What we can learn from crayfish

 

crayfish 2

I was talking with my friend Wendy a couple of months ago, and she told me about lobsters, and all other shelled creatures like them. Because their skeleton is on the outside, and rigid, they only get bigger by getting rid of the shell temporarily, then expanding as much as they can, then growing a new shell in the bigger size. In other words they moult, in a process technically called Ecdysis.

A couple of things about the whole process made us think. Firstly, the crayfish are always vulnerable as they grow. They do retire to some hidden place when they get rid of their shell – they don’t hang around in all their nakedness for possible predators – but they only grow when they are unprotected, ‘raw’, and it is always hard work to do this. In fact they can’t grow at all unless they are vulnerable and without their shell. The shell constricts them – what starts out as a protection ends up a hindrance to their growth.  They have to struggle to reach their new size, to be as big as they can be. It is work, it is effort.

Perhaps we are a bit like this also – perhaps we too grow when we allow ourselves to get out of our comfort zone, our shell. Perhaps all those times when we feel exposed and unprotected – vulnerable – are (or can be) opportunities to grow. Those times that feel hard, feel like work, because we are on new ground, unfamiliar and unprotected by the shell of habit, can also be occasions for us to expand into new parts of ourselves, become ‘bigger’ in some way. What do you think?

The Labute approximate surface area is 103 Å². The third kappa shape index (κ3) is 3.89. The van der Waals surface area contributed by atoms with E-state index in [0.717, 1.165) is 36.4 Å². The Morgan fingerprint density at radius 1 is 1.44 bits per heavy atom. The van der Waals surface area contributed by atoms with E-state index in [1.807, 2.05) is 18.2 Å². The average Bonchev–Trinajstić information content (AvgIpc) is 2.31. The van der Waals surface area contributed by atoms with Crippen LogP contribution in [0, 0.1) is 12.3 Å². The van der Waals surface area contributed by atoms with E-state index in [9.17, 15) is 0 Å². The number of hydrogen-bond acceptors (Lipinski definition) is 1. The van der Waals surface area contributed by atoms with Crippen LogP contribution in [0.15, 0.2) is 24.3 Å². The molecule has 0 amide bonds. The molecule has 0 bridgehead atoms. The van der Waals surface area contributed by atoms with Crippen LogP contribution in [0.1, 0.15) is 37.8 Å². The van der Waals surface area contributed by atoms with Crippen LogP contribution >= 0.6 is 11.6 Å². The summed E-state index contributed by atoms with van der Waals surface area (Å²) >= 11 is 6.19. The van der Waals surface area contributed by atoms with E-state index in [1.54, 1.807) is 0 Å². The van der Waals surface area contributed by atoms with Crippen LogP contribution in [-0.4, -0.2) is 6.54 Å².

Here is a you tube link to a video of a crayfish losing its shell https://www.youtube.com/watch?v=TDLb5WcSREM This one is not too graphic, and the guy does point out the differences in size between the old shell and the new.

And another to a time-lapse video of a crab getting out of its shell https://www.youtube.com/watch?v=4QIgW639Oog This one is much more graphic, so be prepared, it’s wild!

 

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4 Responses to What we can learn from crayfish

  1. pam says:

    love all what u have said but my most faverot food in the world is that vulnerable crayfish so sorry I just want to eat it

  2. Well I have to agree with you there – all that meaningfulness comes to nothing if I happen to have one on a plate in front of me!

  3. Mandy says:

    Wow so true….. I am such a “big” woman then, even though I am quite slim, because I have been vulnerable and have grown so many, many times. I will continue to do so too I hope XX X

  4. You sure are Mandy – brave and good-hearted and adventurous and wise. All that vulnerability and growth have been really worth it from my point of view!

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